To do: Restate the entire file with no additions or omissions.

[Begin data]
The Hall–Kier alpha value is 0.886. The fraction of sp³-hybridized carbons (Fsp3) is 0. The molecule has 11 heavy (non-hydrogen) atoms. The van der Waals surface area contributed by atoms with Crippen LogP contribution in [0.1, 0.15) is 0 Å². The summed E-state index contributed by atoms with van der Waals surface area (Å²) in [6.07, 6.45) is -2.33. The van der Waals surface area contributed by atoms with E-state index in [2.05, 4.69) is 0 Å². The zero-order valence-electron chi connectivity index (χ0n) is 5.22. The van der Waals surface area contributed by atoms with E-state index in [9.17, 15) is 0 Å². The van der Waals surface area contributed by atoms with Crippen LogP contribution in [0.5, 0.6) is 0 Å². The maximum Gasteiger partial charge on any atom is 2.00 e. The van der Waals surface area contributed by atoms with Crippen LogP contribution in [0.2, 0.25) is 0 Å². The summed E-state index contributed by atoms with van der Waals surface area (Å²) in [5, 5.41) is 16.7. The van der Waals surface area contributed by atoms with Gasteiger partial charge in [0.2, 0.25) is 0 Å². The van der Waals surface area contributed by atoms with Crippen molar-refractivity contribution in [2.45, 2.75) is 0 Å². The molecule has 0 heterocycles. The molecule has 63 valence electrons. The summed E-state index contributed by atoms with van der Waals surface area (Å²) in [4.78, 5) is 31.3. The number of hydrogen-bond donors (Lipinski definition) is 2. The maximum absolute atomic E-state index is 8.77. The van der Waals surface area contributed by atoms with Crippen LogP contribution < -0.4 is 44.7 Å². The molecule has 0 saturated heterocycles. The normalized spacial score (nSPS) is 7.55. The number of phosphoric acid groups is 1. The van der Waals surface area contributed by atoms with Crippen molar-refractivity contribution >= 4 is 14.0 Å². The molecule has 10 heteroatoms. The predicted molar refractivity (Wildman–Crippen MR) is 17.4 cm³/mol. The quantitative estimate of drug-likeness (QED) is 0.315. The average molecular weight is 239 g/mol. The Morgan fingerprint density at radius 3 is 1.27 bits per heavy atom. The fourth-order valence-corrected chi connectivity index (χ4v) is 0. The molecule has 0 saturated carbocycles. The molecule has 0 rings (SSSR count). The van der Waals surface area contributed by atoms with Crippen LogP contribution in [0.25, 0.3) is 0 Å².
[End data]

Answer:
The Hall–Kier alpha value is 0.886. The fraction of sp³-hybridized carbons (Fsp3) is 0. The molecule has 11 heavy (non-hydrogen) atoms. The van der Waals surface area contributed by atoms with Crippen LogP contribution in [0.1, 0.15) is 0 Å². The summed E-state index contributed by atoms with van der Waals surface area (Å²) in [6.07, 6.45) is -2.33. The van der Waals surface area contributed by atoms with E-state index in [2.05, 4.69) is 0 Å². The zero-order valence-electron chi connectivity index (χ0n) is 5.22. The van der Waals surface area contributed by atoms with E-state index in [9.17, 15) is 0 Å². The van der Waals surface area contributed by atoms with Crippen LogP contribution in [0.5, 0.6) is 0 Å². The maximum Gasteiger partial charge on any atom is 2.00 e. The van der Waals surface area contributed by atoms with Crippen LogP contribution in [0.2, 0.25) is 0 Å². The summed E-state index contributed by atoms with van der Waals surface area (Å²) in [5, 5.41) is 16.7. The van der Waals surface area contributed by atoms with Gasteiger partial charge in [0.2, 0.25) is 0 Å². The van der Waals surface area contributed by atoms with Crippen molar-refractivity contribution in [2.45, 2.75) is 0 Å². The molecule has 0 heterocycles. The molecule has 63 valence electrons. The summed E-state index contributed by atoms with van der Waals surface area (Å²) in [4.78, 5) is 31.3. The number of hydrogen-bond donors (Lipinski definition) is 2. The maximum absolute atomic E-state index is 8.77. The van der Waals surface area contributed by atoms with Crippen LogP contribution < -0.4 is 44.7 Å². The molecule has 0 saturated heterocycles. The normalized spacial score (nSPS) is 7.55. The number of phosphoric acid groups is 1. The van der Waals surface area contributed by atoms with Crippen molar-refractivity contribution >= 4 is 14.0 Å². The molecule has 10 heteroatoms. The predicted molar refractivity (Wildman–Crippen MR) is 17.4 cm³/mol. The quantitative estimate of drug-likeness (QED) is 0.315. The average molecular weight is 239 g/mol. The Morgan fingerprint density at radius 3 is 1.27 bits per heavy atom. The fourth-order valence-corrected chi connectivity index (χ4v) is 0. The molecule has 0 saturated carbocycles. The molecule has 0 rings (SSSR count). The van der Waals surface area contributed by atoms with Crippen LogP contribution in [0.25, 0.3) is 0 Å².